פתח תפתח את ידך לאחיך לעניך ולאבינך בארצך
“Open your hand to your brother, to your poor and to the needy in your land.”
A Story of the Chafetz Chaim
Paraphrased from “Love Your Neighbor” by Rabbi Zelig Pliskin, pp. 302-303.
When he was a young man, Yisrael Meir Kagan (the Chofetz Chaim) would often sleep in the beit midrash following his long hours of learning. To provide him with a modicum of comfort, his mother gave him one of their few possessions: a pillow. One day, his mother asked him to bring the pillow home so that she could wash it. The young Chofetz Chaim told her not to bother since it was already washed.
A short time later it became known that the maid of a local resident had married a very poor young man. In order to help set up their meager home, the Chofetz Chaim had given the couple his only pillow.
Lessons from the story:
- We learn from this story that the Chofetz Chaim was unusually devoted to the performance of acts of chesed—to the extent that he gave away the only meaningful item of comfort he possessed.
- We learn also that he would go to great lengths to avoid doing anything that would upset his mother.
- Most importantly, it would seem that the genuine joy of performing the mitzvah of הכנסת כלה—providing for the bride—meant more to him than his own physical comfort.
Learning to Apply Step #4 In School and Beyond
Step #4 represents the only concrete and hands-on step on our road toward “mentschhood.” It provides children with a tangible opportunity to engage in a limitless number of actions they may undertake on behalf of others. It is hoped that through these activities, the practice of tzedaka and chesed will become second nature to our children. The key is the physical engagement on the part of the child.
There is no tzedaka or chesed activity that is as meaningful as the ones we do with our own hands and even more so for those that we encourage others to participate in.
Tzedaka And Chesed at School
It is a pleasure to note that these days our yeshivot offer students a myriad of opportunities to perform Step #4. There is a preponderance of collections, drives and campaigns, all aimed at providing the students with personal, hands-on experiences. (Many have been featured in The Jewish Link.)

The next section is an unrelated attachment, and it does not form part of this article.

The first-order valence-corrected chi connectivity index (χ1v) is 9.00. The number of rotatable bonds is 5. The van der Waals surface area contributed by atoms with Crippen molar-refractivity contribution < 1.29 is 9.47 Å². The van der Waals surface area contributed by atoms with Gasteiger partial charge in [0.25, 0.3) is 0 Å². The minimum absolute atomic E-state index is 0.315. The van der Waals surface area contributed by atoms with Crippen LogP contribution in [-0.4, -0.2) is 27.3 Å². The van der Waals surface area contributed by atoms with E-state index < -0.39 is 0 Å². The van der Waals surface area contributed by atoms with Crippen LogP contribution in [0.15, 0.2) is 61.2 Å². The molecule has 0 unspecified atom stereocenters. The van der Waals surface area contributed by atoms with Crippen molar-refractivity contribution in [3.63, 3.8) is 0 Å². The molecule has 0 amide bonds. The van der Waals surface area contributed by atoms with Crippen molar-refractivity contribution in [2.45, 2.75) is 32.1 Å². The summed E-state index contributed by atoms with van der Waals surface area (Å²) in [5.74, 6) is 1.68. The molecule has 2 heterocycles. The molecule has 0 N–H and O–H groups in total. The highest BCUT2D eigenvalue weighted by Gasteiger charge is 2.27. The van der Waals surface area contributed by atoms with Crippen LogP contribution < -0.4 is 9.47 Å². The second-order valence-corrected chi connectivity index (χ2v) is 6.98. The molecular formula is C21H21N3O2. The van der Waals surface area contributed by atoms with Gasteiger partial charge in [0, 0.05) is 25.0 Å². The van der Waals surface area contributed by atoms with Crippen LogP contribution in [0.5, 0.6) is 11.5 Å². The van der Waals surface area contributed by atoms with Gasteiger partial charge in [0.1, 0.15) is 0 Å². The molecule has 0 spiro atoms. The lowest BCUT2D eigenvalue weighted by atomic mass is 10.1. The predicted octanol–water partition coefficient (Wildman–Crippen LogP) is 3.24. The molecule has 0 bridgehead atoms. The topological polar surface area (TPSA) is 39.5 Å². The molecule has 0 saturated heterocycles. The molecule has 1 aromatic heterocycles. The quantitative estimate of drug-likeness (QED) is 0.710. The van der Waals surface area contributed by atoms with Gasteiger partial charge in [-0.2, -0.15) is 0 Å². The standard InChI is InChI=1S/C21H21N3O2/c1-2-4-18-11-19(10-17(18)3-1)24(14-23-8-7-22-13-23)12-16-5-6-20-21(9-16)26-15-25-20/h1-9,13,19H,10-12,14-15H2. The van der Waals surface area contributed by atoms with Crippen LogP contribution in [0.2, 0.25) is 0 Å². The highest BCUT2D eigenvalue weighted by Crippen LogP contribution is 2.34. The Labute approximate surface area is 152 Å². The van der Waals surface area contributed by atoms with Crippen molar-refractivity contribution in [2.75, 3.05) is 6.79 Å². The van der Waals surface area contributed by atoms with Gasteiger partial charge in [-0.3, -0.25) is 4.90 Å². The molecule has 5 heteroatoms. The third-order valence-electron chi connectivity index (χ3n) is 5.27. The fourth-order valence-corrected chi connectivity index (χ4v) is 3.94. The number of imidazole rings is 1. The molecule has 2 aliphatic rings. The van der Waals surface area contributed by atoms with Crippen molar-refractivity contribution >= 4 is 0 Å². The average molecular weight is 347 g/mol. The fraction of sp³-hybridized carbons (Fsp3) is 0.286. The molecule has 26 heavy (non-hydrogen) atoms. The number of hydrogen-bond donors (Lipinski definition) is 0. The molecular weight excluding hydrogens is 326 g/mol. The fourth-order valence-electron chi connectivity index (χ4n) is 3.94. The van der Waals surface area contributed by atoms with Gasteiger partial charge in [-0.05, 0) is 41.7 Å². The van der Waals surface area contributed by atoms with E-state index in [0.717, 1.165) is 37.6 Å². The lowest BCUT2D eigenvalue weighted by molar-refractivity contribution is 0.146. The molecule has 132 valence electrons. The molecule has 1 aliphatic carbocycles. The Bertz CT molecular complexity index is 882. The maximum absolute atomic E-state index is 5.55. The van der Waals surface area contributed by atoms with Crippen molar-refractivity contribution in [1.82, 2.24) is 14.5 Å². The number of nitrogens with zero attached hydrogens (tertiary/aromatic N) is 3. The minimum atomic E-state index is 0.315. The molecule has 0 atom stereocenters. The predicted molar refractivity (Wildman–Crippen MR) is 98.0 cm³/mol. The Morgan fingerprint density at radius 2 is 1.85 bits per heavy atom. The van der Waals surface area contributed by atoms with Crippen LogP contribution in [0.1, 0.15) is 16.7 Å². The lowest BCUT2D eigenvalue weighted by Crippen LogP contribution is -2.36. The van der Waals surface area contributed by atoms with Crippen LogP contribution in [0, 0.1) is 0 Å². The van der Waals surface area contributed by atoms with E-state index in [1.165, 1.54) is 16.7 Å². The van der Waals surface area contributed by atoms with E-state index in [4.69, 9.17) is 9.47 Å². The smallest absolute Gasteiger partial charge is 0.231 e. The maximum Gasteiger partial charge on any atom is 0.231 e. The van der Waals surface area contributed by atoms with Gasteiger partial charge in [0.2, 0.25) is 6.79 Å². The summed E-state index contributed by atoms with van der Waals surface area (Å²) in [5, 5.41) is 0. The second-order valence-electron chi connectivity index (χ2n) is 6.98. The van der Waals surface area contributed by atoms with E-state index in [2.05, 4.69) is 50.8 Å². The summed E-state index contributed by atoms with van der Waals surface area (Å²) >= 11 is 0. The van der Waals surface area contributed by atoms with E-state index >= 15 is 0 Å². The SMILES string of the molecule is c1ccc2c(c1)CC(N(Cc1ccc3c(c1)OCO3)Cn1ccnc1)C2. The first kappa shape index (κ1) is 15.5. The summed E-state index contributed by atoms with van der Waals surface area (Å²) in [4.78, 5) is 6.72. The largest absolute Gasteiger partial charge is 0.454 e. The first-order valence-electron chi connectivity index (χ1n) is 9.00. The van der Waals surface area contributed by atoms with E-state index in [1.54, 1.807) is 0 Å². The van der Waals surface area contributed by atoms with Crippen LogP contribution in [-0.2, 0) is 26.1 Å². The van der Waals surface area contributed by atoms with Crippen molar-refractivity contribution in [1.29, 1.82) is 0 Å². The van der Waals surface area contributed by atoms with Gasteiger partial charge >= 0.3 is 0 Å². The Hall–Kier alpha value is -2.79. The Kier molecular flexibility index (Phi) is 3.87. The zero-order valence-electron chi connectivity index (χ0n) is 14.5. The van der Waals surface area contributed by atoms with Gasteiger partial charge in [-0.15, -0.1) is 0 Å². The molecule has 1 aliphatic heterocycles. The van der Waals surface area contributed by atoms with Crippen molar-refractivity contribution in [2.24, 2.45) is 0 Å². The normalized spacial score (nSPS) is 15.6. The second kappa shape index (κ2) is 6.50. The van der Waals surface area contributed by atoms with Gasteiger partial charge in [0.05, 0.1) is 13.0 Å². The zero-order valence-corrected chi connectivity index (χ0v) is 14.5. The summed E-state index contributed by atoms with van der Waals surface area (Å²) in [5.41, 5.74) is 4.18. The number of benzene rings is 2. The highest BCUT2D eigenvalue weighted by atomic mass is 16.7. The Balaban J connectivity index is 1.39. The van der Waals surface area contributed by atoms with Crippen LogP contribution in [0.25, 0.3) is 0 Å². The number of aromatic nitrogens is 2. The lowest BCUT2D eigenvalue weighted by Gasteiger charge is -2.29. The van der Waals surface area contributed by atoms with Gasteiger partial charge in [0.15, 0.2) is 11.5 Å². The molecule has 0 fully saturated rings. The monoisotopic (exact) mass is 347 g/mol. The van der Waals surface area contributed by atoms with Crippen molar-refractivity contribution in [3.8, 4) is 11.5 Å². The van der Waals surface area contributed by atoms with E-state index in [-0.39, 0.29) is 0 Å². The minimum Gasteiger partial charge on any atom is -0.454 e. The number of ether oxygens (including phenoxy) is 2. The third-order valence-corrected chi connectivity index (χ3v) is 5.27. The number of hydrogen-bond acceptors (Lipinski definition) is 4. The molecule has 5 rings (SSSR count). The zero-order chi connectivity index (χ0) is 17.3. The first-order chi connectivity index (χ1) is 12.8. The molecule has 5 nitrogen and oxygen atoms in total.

In addition to setting a good example for their children and encouraging their participation in these events, parents can have a very meaningful role in the school’s tzedaka and chesed programs. Here are a few:
- suggest various causes and potential recipients to the school administration
- volunteer to help with the school’s various campaigns and drives (this might include some of the difficult tasks associated with pick-ups and deliveries)
- offer to join forces with the PTA or a parent group to work closely with the administration to recommend and organize special events. Some yeshivot have a chesed committee or a chevrat chesed.
It is very important for parents and school officials to maintain the hands-on, personal nature of these endeavors. While it is perfectly fine for children to bring tzedaka money to school, it is more meaningful when they perform tasks that are more personal and can actually be life-altering. As we often hear from students and adults alike, while they often don’t remember much of the academic work they were taught in elementary school, many of the special projects and activities they participated in will never be forgotten.
Some Suggestions for Parents Inside and Outside School
(Where age appropriate)
- Nursing home visits where the children interact with the residents (This should not be the case when the residents are ill or too enfeebled to respond.)
- Packing and delivering food for Tomchei Shabbos
- Bringing toys and other gifts to hospitals
- Serving the poor in a soup kitchen
- Volunteering to help children of parents who are ill or unable to adequately care for the family
The possibilities for tzedaka and chesed activities outside the home and school are limited only by the dedication and imagination of the parents and children. The most important factor leading to success is the role-modeling of the parents. Once children see that engaging in acts of tzedaka and chesed are a normal and regular part of their parents’ lives, they are likely to adopt the same habits. It is also very helpful for parents to include their children in the planning of their joint enterprises.
A Noteworthy Idea: Birthdays and Chesed
Over the past few years, several initiatives have been introduced to merge birthday celebrations with acts of tzedaka and chesed. Among them are the following:
- Having a child choose one of his birthday gifts and donate it to a worthy recipient
- Asking guests to forgo a usual birthday gift in favor of making a donation to a favorite charity
- “Twinning” with a child of the same age and sharing presents with him
There have been frequent stories over the years of children who have selflessly donated all or a portion of their bar/bat mitzvah gifts. Not long ago, a young man raised $18,000 in lieu of bar mitzvah gifts for a worthy charity in Israel.
Parents take note: If you train your children to look for opportunities to practice tzedaka and chesed, sit back and enjoy! You will be amazed at the results.
Stanley Fischman is currently the supervisor of general studies instruction at the Jewish Educational Center in Elizabeth, New Jersey. He was a yeshiva elementary principal for 35 years and also served as director of general studies at Ben Porat Yosef in Paramus. Recently he celebrated his 50th anniversary of educating Jewish children. He is the author of “Seven Steps to Mentschhood—How to Help Your Child Become a Mentsch.”